In the coastal Massachusetts town of Ipswich, a new local roaster has moved into its permanent roastery café home with mobility also built into the design. Little Wolf Coffee, which opened its doors to the public early last month, has production centered on a Probat P12/2 at one end of the space, and a full yet modular espresso and brewing bar on the other.
The portion of the counter equipped with coffee preparation gear is a California-made, white marble-surfaced and wood-paneled Barista Capsule, which detaches for easy transport out for catering events and other pop-ups. The greater configuration is called the Alpha Station, made by Capsule MFG.
“The detachable part of the bar is the Barista Capsule, then it docks into their little docking station, so when it’s here it just looks like a coffee bar. It’s worked out pretty well,” said Little Wolf owner Chris Gatti, who takes the show on the road on weekends.
Prior to Little Wolf, Gatti was a hobbyist home-roaster in Seattle, Wash., armed with a Qwest M3 and a desire to learn more. After some formal SCAA classes he decided to follow his passion out of a seasonal tax preparation business and into professional coffee while also moving from Seattle to the Boston area. Now his greens sourced through Café Imports, Red Fox Coffee Merchants, Levelup Coffee and Nordic Approach are packaged for retail and wholesale and made into drinks served in the High Street location in Ipswich and other events both public and private.
The equipment on the capsule includes a La Marzocco GS3 MP customized by Pantechnicon Design, a two-headed Mahlkonig EKK43 grinder, a one-gallon Curtis batch brewer and a hot water tower for tea and Americanos.
Coffees are roasted preserve and showcase their natural characteristics first and foremost, not to fit any predetermined method of brewing, although in the sourcing process particularly in the early days of the business, Gatti wanted to provide a spectrum of versatile options that are flexible enough to accommodate customers’ various home practices as well as to be rotated through both espresso and brew on the café bar.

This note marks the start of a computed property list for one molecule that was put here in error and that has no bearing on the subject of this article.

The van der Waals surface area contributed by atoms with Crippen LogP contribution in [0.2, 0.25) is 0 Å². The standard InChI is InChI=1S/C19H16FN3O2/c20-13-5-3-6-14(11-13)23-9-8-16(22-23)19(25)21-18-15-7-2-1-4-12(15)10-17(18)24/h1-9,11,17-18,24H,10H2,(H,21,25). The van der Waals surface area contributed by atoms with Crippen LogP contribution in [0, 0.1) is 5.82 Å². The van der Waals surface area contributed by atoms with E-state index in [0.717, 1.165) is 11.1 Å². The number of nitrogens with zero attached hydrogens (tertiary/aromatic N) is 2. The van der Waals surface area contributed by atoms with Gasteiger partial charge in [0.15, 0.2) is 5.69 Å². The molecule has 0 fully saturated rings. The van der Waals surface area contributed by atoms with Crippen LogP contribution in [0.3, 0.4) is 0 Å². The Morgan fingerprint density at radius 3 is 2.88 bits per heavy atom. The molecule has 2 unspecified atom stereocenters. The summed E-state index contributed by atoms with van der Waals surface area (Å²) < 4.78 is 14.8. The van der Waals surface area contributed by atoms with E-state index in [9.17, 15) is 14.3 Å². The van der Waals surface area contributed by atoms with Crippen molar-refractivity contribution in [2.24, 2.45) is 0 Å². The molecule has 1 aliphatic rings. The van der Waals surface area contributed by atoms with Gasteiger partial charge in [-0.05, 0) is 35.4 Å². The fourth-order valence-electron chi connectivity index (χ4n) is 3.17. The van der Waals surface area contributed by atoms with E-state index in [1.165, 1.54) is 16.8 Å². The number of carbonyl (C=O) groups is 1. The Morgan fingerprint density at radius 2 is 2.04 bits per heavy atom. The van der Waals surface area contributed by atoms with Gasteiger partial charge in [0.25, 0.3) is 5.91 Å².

“Our Kenyan still has the distinct juicy Kenyan acidity, but it errs much more on the sweet side, so it’s more caramely than it is tomatoey or anything like that,” said Gatti, adding that its sweetness makes it suitable for espresso. “It actually even pairs with milk pretty well, which is rare for a Kenyan. It definitely was a thought I was going into in sourcing that Kenyan.”
The initial offerings of Little Wolf include the Kenyan, a Colombian for lovers of the classic, familiar coffee style, and one washed and one natural Ethiopian — a spread Gatti thinks hits enough different bases to please a variety of palates, without having to shoehorn a bean into a roast level or a brew-method profile that’s anything other than truest to its inherently unique qualities.
Going forward, in the long run Gatti can foresee an additional retail location that would be a more centrally located, higher-volume flagship for the brand, while in the immediate term, growing the wholesale business and spreading brand awareness through events and pop-ups is the plan.
“I would love to get our coffee into more places in the immediate New England area because I feel like New England has a lot of growth yet to come in coffee. We’re so ingrained with Dunkin Donuts with our culture up here that specialty coffee has been a little bit slower to catch on,” said Gatti, adding that he’d like to provide people’s first experience with a note of natural strawberry in the cup, to give them the best latte they’ve ever had, or to simply spread the quality and sustainability messages of specialty coffee in general. “I really wanted to be able to share with people that coffee doesn’t have to be what Dunkin Donuts says coffee is.”